• Aug 25, 2016
  • The Grand Old Flag

    The Observer, like nearly everyone else with access to an internet connection, routinely sees our personal lighthouse battered by Hurricane Outrage, which — on a planet where billions of people struggle to find water and a crumb of daily bread — seems more like a tempest in a teapot inside a series of other, progressively larger teapots the longer we weather it.
    • Sep 1, 2016

Most Shared

  • Industrial hemp pilot program coming soon to Arkansas

    One of the booths at this week's Ark-La-Tex Medical Cannabis Expo was hosted by the Arkansas Hemp Association, a trade group founded to promote and expand non-intoxicating industrial hemp as an agricultural crop in the state. AHA Vice President Jeremy Fisher said the first licenses to grow experimental plots of hemp in the state should be issued by the Arkansas State Plant Board next spring.

Latest in The Observer

  • 18

    The day this issue hits the streets this week is Junior's 18th birthday, if you can believe it. The Observer surely can't. All the long years we've known that baby and boy and now man have slipped past in less time, it seemed, than it takes to wipe a tear from the cheek.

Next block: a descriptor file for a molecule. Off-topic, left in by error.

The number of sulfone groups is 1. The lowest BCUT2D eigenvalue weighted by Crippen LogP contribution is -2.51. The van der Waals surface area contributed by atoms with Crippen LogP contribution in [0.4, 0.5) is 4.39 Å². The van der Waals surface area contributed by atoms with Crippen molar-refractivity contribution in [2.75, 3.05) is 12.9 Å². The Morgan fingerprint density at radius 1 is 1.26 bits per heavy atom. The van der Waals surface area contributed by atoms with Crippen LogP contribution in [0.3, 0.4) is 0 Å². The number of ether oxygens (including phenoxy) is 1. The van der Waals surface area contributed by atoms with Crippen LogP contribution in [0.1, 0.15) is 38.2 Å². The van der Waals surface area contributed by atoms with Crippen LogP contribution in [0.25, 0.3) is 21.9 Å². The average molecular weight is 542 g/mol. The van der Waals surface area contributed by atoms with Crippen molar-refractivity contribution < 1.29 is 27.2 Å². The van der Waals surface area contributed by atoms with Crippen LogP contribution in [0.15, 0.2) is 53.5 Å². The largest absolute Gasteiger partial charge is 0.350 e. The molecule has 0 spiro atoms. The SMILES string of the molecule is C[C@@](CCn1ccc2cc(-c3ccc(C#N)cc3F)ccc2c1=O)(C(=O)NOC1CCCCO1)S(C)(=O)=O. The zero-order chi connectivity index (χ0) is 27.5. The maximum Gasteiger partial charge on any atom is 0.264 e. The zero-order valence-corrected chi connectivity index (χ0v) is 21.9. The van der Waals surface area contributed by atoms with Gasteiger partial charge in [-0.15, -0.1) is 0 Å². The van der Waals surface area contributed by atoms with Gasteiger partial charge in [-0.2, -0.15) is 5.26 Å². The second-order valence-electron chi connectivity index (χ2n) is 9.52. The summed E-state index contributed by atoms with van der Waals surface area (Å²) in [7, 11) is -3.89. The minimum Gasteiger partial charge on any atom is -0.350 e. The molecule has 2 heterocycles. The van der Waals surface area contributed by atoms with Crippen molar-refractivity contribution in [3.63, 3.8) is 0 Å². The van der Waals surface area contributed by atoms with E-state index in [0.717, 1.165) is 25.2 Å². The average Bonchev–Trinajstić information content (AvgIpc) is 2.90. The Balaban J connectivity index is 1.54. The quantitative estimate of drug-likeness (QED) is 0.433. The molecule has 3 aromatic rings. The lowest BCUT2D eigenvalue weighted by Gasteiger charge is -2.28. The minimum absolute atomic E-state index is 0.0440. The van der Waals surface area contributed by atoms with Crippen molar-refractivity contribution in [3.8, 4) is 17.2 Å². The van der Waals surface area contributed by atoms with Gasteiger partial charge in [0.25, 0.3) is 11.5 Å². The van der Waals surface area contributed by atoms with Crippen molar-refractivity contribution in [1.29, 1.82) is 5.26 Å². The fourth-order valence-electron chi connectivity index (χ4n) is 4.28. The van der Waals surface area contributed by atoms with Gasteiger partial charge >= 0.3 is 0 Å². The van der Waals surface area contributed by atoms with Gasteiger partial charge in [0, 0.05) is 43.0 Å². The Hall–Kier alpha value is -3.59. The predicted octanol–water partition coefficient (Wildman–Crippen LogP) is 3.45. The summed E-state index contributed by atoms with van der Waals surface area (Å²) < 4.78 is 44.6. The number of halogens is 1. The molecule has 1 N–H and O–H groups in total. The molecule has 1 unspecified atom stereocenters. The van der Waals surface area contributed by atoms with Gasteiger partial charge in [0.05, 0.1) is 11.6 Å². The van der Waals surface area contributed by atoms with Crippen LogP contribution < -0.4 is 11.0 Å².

• Dec 7, 2017
  • Lucky to be dumb

    When The Observer and a few friends picked up the Ford Escape with a tent on top after landing in Iceland, the renter called our plan "bold."
    • Nov 30, 2017
  • Year one

    The Observer is a bit late with this, but we felt we needed to say something about passing a year in Trump's America.
    • Nov 23, 2017
  • More »

Event Calendar

« »


  1 2
3 4 5 6 7 8 9
10 11 12 13 14 15 16
17 18 19 20 21 22 23
24 25 26 27 28 29 30

Most Recent Comments


© 2017 Arkansas Times | 201 East Markham, Suite 200, Little Rock, AR 72201
Powered by Foundation